Vaporous Light

New from Vaporous Light, via Akoustik Anarkhy, “The eyes of a fool​/​Isn’t it a thrill”.

Released on 12 September, this double release is a double exposure on the stillness of contemporary acoustic music. The “skipping, surging” first track “The Eyes of a Fool” has a travellers tale character (and for that matter, Deserter’s Songs). It’s short – under 3 minutes short – resembling an introduction showing its ankle through the stage curtains. The mystery is beguiling – is that a ghostly vocal at its fading conclusion, is it forming words?

“Isn’t it a Thrill” (without a question mark, note the intent, it worked for The Strokes), is described by remixer Raymond Ray as “a lost gem from the Gibb brothers albeit in a distinctly lower register.” There’s certainly a 60s vibe here, somewhere underneath one of those new fangled motorway things given the omnipresent drone in the background. With lost spirit vocals, fading out into the gloom, you could be forgiven for thinking the collective 5 minutes is spent in the absence of light rather than any of the Vaporous variety. The lasting impression, as is so often the case with Akoustik, is one of great promise.

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Morality manifesto

British elections – indeed, most elections in western democracies – are won and lost on economic matters. Who can make money go further, fund public services better, guarantee jobs and investment, ensure taxes are fair, and so on. “It’s the economy, stupid” rings through history and permeates our futures.

Morality and moral choices tend not to envelop British elections particularly prominently. During the general election of 18 months ago, the repeated memes were almost entirely financial or fiscal; tax, funding for public services, cost of education. The tone of the election was markedly similar to those in previous years – tax bombshells, tax u-turns, only our party can be trusted on this, on that, on the other.

Across the Atlantic Ocean, tone during election periods has little resemblance to their British forefathers (and for the basis of most American elections across all layers of representation, ‘period’ means ‘all year round’). The rise of the Tea Party Movement and its infiltration into the Republican Party has changed irrevocably the manner in which USA elections are conducted. The rise of the morality brigade, avowedly Christian, right-wing, suspicious of the State, wary of welfare; there are very few British equivalents: imagine the very worst of UKIP and Tories combined with a script written by a greatest hits of Thought for the Day contributors.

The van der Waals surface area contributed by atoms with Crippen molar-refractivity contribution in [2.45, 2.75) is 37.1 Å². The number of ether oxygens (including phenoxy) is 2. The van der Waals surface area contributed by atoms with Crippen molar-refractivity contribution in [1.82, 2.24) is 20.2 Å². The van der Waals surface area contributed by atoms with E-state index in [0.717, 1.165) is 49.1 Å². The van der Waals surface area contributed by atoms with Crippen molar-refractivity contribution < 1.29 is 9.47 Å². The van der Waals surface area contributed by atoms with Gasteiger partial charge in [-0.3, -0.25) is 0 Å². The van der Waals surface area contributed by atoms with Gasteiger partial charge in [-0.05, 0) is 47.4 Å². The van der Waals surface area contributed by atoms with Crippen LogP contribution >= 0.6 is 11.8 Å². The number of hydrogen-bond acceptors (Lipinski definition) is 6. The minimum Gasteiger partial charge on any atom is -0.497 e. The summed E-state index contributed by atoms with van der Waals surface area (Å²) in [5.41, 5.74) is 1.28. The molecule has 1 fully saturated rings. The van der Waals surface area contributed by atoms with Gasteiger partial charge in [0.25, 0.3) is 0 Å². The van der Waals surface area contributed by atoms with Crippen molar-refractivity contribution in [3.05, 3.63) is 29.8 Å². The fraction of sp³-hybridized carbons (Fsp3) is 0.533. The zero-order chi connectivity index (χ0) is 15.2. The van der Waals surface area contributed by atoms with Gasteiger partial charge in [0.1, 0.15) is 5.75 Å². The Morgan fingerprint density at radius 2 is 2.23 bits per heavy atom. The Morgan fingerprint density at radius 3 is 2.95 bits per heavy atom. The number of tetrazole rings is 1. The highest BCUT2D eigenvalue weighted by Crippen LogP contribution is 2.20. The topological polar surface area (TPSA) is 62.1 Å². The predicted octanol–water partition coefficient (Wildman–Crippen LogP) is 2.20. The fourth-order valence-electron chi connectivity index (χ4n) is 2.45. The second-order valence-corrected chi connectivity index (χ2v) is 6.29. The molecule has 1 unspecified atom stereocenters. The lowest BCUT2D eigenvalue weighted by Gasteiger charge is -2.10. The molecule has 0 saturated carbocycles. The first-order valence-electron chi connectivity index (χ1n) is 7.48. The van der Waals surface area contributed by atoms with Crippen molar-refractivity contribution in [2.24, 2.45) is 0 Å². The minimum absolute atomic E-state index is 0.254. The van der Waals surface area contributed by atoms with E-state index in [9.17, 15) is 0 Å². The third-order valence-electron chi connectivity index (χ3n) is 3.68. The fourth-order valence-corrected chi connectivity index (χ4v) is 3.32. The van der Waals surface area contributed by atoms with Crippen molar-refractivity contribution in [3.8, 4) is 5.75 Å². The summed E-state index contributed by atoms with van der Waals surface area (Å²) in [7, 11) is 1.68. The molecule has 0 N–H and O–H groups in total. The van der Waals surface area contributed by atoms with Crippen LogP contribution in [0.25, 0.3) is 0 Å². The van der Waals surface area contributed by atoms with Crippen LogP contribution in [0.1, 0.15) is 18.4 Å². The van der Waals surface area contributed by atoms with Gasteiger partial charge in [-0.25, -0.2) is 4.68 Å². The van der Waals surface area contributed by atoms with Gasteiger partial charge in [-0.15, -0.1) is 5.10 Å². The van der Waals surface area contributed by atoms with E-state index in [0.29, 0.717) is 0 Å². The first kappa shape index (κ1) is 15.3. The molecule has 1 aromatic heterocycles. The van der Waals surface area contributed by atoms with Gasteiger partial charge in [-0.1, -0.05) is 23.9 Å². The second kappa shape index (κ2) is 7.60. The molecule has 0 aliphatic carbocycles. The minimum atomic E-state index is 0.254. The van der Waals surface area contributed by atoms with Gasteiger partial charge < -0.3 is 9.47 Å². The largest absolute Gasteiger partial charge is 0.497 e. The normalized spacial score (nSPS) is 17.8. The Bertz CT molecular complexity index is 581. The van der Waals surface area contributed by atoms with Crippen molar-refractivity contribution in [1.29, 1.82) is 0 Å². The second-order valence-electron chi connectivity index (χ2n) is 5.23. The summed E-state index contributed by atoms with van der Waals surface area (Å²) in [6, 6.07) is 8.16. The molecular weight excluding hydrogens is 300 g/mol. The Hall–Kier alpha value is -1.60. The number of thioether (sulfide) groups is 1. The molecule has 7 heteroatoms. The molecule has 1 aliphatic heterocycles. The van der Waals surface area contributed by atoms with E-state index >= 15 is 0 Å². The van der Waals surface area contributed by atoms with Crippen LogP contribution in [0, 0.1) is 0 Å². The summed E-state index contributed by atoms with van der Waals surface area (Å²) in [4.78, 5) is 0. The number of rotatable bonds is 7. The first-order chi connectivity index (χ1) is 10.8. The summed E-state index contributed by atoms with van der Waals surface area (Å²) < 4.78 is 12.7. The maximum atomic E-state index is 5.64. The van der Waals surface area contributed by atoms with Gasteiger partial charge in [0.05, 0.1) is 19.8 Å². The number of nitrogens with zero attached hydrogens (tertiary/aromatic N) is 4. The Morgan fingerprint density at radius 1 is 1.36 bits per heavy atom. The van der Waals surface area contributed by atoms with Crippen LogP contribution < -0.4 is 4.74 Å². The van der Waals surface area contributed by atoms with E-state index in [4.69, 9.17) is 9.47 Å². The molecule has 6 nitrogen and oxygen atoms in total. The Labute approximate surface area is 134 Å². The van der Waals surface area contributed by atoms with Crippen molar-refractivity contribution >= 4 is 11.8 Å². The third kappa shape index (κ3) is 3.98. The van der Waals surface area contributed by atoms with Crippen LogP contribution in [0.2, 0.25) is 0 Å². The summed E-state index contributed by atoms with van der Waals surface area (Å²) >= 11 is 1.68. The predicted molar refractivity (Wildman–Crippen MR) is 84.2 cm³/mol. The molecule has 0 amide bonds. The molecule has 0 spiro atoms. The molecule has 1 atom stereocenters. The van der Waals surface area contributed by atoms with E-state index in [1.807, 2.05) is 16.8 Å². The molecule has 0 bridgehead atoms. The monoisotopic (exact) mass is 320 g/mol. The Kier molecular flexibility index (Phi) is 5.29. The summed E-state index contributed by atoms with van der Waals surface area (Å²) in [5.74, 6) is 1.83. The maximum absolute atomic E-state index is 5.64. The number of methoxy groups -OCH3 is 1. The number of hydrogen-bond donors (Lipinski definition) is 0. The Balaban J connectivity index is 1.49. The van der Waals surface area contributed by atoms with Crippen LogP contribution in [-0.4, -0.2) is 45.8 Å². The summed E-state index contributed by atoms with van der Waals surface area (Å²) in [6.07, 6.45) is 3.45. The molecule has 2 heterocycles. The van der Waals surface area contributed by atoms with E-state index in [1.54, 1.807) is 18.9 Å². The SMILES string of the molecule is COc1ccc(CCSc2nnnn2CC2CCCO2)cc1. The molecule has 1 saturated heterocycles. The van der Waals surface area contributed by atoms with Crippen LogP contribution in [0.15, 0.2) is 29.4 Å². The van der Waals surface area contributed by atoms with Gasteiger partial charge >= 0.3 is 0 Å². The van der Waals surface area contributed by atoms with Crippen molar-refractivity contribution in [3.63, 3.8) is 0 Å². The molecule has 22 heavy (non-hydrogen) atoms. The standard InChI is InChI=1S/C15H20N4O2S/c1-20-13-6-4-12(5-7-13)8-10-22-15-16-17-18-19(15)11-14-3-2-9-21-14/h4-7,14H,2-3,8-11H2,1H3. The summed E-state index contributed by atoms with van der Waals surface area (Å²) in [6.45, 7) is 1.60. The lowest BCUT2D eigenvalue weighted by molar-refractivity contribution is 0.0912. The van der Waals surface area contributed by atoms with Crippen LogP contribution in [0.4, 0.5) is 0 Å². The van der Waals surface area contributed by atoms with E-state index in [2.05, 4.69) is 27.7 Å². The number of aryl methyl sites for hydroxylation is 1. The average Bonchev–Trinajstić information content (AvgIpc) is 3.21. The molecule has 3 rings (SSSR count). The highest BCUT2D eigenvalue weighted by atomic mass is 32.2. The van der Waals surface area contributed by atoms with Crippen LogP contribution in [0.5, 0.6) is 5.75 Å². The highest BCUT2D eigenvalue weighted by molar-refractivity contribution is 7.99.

Two people who represent the Tea Party ideals on English soil characterise two very different poles of their respective parties; Nadine Dorries (Conservative, Mid Befordshire) and Frank Field (Labour, Birkenhead). They could not be further apart in their political histories or heritages, and yet together they are spearheading repeated attempts to alter British law on abortion with language and attitudes not experienced in this country for generations. They represent the increasingly palpable sense of religious attitudes fighting back after years of secularisation within politics and political debate.

They represent the Tea Party in spirit.

We all know that the word “rape” has been adopted to mean a brutal result in sports (“They were absolutely raped out there”), and almost parallel to that, “abortion” has been similarly re-defined (“That bloke is an absolute abortion”). It is not with this redefining that I consider how Dorries is associated with the word “abortion” is much the same way as water is defined with the word “wet”. Her career as an MP has become inextricably linked to the issue and the wider discussion on sexual morality. You may recall her proposed Act of Parliament, which would force schools into teaching abstinence in sexual education classes, though only to girls.

Dorries (“At the next election, the Coalition will ensure the Liberal Democrats are wiped out, which is a good thing”) is passionate about driving abortion reform through the Health and Social Care Bill, and connected morality purposes fuel her campaigning spirit. Crucially, such issues require care and attention to debate them soundly. Dorries does not provide much chance of a reasonable debate; she has ridiculed the Royal College of Obstetricians and Gynaecologists committee (“There is a specific committee which develops the guidelines for the care of women seeking terminations. They’re all abortionists. They earn their living from abortions.” (Source – the very good, albeit spiky, recent interview from The Guardian : http://www.guardian.co.uk/politics/2011/aug/06/nadine-dorries-abortion-sex-education)

She protests too much – she is a religious extremist whose additions to this very tricky subject do far more damage than good.

Together with Field, the amendment aims to make what appears to be a modest alteration to current law. Their claim is that Marie Stopes or BPAS, who offer counselling to women who are pregnant and considering options available to them, pressurise the women into choosing the option of abortion for reasons of profit or financial gain. BPAS is a not-for-profit organisation, and its role as an advisor to women has been largely considered independent and fair-handed.